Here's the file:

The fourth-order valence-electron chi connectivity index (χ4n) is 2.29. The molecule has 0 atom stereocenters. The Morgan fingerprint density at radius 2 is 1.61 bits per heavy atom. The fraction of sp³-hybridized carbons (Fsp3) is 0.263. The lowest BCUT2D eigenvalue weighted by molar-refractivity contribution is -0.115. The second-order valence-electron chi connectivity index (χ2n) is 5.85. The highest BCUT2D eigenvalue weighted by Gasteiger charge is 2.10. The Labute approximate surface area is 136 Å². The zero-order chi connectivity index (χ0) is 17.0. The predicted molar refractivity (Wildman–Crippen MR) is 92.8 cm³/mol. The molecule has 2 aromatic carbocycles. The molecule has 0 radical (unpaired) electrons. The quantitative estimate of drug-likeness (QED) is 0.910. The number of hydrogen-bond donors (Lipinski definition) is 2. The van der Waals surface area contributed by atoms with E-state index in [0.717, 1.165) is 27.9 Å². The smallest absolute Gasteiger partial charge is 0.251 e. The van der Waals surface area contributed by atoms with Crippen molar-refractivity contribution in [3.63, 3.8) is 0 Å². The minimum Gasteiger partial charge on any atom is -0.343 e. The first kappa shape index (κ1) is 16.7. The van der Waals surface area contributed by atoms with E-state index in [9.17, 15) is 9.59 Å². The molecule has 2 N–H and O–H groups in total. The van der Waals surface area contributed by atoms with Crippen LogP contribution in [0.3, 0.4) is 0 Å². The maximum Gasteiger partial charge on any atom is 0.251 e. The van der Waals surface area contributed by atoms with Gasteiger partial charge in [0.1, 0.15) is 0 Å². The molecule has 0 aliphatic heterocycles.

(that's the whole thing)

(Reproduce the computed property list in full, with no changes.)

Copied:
The fourth-order valence-electron chi connectivity index (χ4n) is 2.29. The molecule has 0 atom stereocenters. The Morgan fingerprint density at radius 2 is 1.61 bits per heavy atom. The fraction of sp³-hybridized carbons (Fsp3) is 0.263. The lowest BCUT2D eigenvalue weighted by molar-refractivity contribution is -0.115. The second-order valence-electron chi connectivity index (χ2n) is 5.85. The highest BCUT2D eigenvalue weighted by Gasteiger charge is 2.10. The Labute approximate surface area is 136 Å². The zero-order chi connectivity index (χ0) is 17.0. The predicted molar refractivity (Wildman–Crippen MR) is 92.8 cm³/mol. The molecule has 2 aromatic carbocycles. The molecule has 0 radical (unpaired) electrons. The quantitative estimate of drug-likeness (QED) is 0.910. The number of hydrogen-bond donors (Lipinski definition) is 2. The van der Waals surface area contributed by atoms with E-state index in [0.717, 1.165) is 27.9 Å². The smallest absolute Gasteiger partial charge is 0.251 e. The van der Waals surface area contributed by atoms with Crippen molar-refractivity contribution in [3.63, 3.8) is 0 Å². The minimum Gasteiger partial charge on any atom is -0.343 e. The first kappa shape index (κ1) is 16.7. The van der Waals surface area contributed by atoms with E-state index in [9.17, 15) is 9.59 Å². The molecule has 2 N–H and O–H groups in total. The van der Waals surface area contributed by atoms with Crippen LogP contribution in [0.3, 0.4) is 0 Å². The maximum Gasteiger partial charge on any atom is 0.251 e. The van der Waals surface area contributed by atoms with Gasteiger partial charge in [0.1, 0.15) is 0 Å². The molecule has 0 aliphatic heterocycles.